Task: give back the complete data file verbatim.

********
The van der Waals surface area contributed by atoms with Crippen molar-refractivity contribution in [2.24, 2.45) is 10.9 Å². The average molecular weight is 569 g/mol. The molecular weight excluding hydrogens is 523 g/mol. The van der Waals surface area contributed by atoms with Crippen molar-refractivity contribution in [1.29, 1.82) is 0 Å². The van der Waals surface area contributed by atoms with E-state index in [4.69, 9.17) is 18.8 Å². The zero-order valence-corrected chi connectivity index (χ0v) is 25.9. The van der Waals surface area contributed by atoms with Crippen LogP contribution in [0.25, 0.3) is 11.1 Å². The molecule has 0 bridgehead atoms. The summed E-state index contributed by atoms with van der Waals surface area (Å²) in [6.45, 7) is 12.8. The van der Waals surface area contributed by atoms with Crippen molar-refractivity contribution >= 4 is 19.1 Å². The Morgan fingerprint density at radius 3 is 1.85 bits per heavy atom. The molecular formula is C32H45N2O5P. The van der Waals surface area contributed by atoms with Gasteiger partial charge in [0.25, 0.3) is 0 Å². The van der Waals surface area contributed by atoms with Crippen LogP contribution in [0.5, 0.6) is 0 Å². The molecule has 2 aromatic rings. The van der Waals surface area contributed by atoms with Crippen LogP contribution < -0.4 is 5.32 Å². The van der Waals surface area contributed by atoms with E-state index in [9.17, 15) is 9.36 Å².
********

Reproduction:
The van der Waals surface area contributed by atoms with Crippen molar-refractivity contribution in [2.24, 2.45) is 10.9 Å². The average molecular weight is 569 g/mol. The molecular weight excluding hydrogens is 523 g/mol. The van der Waals surface area contributed by atoms with Crippen molar-refractivity contribution in [1.29, 1.82) is 0 Å². The van der Waals surface area contributed by atoms with E-state index in [4.69, 9.17) is 18.8 Å². The zero-order valence-corrected chi connectivity index (χ0v) is 25.9. The van der Waals surface area contributed by atoms with Crippen LogP contribution in [0.25, 0.3) is 11.1 Å². The molecule has 0 bridgehead atoms. The summed E-state index contributed by atoms with van der Waals surface area (Å²) in [6.45, 7) is 12.8. The van der Waals surface area contributed by atoms with Crippen molar-refractivity contribution >= 4 is 19.1 Å². The Morgan fingerprint density at radius 3 is 1.85 bits per heavy atom. The molecular formula is C32H45N2O5P. The van der Waals surface area contributed by atoms with Gasteiger partial charge in [0.25, 0.3) is 0 Å². The van der Waals surface area contributed by atoms with Crippen LogP contribution in [0.5, 0.6) is 0 Å². The molecule has 2 aromatic rings. The van der Waals surface area contributed by atoms with Crippen LogP contribution < -0.4 is 5.32 Å². The van der Waals surface area contributed by atoms with E-state index in [9.17, 15) is 9.36 Å².